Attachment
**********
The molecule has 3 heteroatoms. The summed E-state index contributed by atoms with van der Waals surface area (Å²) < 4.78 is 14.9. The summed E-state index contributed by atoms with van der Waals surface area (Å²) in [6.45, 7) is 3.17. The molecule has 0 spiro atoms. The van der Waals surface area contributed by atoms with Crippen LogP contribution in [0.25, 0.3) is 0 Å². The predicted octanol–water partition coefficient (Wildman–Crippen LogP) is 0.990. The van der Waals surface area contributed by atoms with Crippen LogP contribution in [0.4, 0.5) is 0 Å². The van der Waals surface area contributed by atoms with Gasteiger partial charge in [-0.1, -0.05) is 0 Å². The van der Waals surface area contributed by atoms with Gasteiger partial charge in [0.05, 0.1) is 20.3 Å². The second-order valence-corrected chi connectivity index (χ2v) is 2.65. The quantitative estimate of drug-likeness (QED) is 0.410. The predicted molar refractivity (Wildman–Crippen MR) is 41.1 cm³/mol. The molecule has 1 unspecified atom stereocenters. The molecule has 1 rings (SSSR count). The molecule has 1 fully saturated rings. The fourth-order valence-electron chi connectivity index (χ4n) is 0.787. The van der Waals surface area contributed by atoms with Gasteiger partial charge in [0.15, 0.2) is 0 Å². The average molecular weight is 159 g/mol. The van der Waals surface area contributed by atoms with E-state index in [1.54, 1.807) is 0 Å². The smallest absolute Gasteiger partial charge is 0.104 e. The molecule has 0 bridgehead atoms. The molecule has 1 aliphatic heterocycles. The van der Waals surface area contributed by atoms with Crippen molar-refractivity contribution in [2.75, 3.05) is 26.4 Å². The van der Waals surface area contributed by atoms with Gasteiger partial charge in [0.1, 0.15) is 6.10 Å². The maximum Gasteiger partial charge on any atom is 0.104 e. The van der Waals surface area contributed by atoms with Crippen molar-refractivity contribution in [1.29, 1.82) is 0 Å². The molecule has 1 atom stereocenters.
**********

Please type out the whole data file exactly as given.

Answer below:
The molecule has 3 heteroatoms. The summed E-state index contributed by atoms with van der Waals surface area (Å²) < 4.78 is 14.9. The summed E-state index contributed by atoms with van der Waals surface area (Å²) in [6.45, 7) is 3.17. The molecule has 0 spiro atoms. The van der Waals surface area contributed by atoms with Crippen LogP contribution in [0.25, 0.3) is 0 Å². The predicted octanol–water partition coefficient (Wildman–Crippen LogP) is 0.990. The van der Waals surface area contributed by atoms with Crippen LogP contribution in [0.4, 0.5) is 0 Å². The van der Waals surface area contributed by atoms with Gasteiger partial charge in [-0.1, -0.05) is 0 Å². The van der Waals surface area contributed by atoms with Gasteiger partial charge in [0.05, 0.1) is 20.3 Å². The second-order valence-corrected chi connectivity index (χ2v) is 2.65. The quantitative estimate of drug-likeness (QED) is 0.410. The predicted molar refractivity (Wildman–Crippen MR) is 41.1 cm³/mol. The molecule has 1 unspecified atom stereocenters. The molecule has 1 rings (SSSR count). The molecule has 1 fully saturated rings. The fourth-order valence-electron chi connectivity index (χ4n) is 0.787. The van der Waals surface area contributed by atoms with Gasteiger partial charge in [0.15, 0.2) is 0 Å². The average molecular weight is 159 g/mol. The van der Waals surface area contributed by atoms with E-state index in [1.54, 1.807) is 0 Å². The smallest absolute Gasteiger partial charge is 0.104 e. The molecule has 0 bridgehead atoms. The molecule has 1 aliphatic heterocycles. The van der Waals surface area contributed by atoms with Crippen molar-refractivity contribution in [2.75, 3.05) is 26.4 Å². The van der Waals surface area contributed by atoms with Gasteiger partial charge in [0.1, 0.15) is 6.10 Å². The maximum Gasteiger partial charge on any atom is 0.104 e. The van der Waals surface area contributed by atoms with Crippen molar-refractivity contribution in [1.29, 1.82) is 0 Å². The molecule has 1 atom stereocenters.